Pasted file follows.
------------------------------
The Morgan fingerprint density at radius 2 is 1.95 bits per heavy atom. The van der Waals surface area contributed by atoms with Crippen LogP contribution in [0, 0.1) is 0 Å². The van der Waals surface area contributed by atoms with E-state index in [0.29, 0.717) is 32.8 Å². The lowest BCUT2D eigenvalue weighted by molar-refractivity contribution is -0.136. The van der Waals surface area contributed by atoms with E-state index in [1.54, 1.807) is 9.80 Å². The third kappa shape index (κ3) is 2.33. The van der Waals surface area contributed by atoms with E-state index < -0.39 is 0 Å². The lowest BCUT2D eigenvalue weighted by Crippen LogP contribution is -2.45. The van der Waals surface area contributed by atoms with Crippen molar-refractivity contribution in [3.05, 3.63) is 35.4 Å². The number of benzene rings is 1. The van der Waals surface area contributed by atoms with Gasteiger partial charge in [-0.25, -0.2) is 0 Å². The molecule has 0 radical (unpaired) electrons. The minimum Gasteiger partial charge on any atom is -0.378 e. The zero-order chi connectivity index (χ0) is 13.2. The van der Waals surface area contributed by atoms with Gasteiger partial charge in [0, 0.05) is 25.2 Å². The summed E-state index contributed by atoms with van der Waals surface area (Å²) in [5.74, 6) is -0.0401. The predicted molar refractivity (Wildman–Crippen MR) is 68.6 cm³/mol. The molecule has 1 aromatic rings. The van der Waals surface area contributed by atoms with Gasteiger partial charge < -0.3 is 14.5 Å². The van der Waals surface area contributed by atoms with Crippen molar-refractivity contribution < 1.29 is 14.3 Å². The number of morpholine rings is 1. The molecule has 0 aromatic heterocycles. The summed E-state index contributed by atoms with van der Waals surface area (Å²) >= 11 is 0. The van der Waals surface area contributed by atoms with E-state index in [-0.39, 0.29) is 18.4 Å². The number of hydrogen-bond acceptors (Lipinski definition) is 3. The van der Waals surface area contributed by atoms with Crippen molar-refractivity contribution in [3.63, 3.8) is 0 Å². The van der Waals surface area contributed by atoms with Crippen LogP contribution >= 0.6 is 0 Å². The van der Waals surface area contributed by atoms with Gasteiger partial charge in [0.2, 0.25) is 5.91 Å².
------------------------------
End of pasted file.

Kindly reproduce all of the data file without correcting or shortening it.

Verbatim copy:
The Morgan fingerprint density at radius 2 is 1.95 bits per heavy atom. The van der Waals surface area contributed by atoms with Crippen LogP contribution in [0, 0.1) is 0 Å². The van der Waals surface area contributed by atoms with E-state index in [0.29, 0.717) is 32.8 Å². The lowest BCUT2D eigenvalue weighted by molar-refractivity contribution is -0.136. The van der Waals surface area contributed by atoms with E-state index in [1.54, 1.807) is 9.80 Å². The third kappa shape index (κ3) is 2.33. The van der Waals surface area contributed by atoms with E-state index < -0.39 is 0 Å². The lowest BCUT2D eigenvalue weighted by Crippen LogP contribution is -2.45. The van der Waals surface area contributed by atoms with Crippen molar-refractivity contribution in [3.05, 3.63) is 35.4 Å². The number of benzene rings is 1. The van der Waals surface area contributed by atoms with Gasteiger partial charge in [-0.25, -0.2) is 0 Å². The molecule has 0 radical (unpaired) electrons. The minimum Gasteiger partial charge on any atom is -0.378 e. The zero-order chi connectivity index (χ0) is 13.2. The van der Waals surface area contributed by atoms with Gasteiger partial charge in [0, 0.05) is 25.2 Å². The summed E-state index contributed by atoms with van der Waals surface area (Å²) in [5.74, 6) is -0.0401. The predicted molar refractivity (Wildman–Crippen MR) is 68.6 cm³/mol. The molecule has 1 aromatic rings. The van der Waals surface area contributed by atoms with Gasteiger partial charge < -0.3 is 14.5 Å². The van der Waals surface area contributed by atoms with Crippen molar-refractivity contribution < 1.29 is 14.3 Å². The number of morpholine rings is 1. The molecule has 0 aromatic heterocycles. The summed E-state index contributed by atoms with van der Waals surface area (Å²) >= 11 is 0. The van der Waals surface area contributed by atoms with E-state index in [-0.39, 0.29) is 18.4 Å². The number of hydrogen-bond acceptors (Lipinski definition) is 3. The van der Waals surface area contributed by atoms with Crippen molar-refractivity contribution in [3.63, 3.8) is 0 Å². The van der Waals surface area contributed by atoms with Crippen LogP contribution >= 0.6 is 0 Å². The van der Waals surface area contributed by atoms with Gasteiger partial charge in [0.2, 0.25) is 5.91 Å².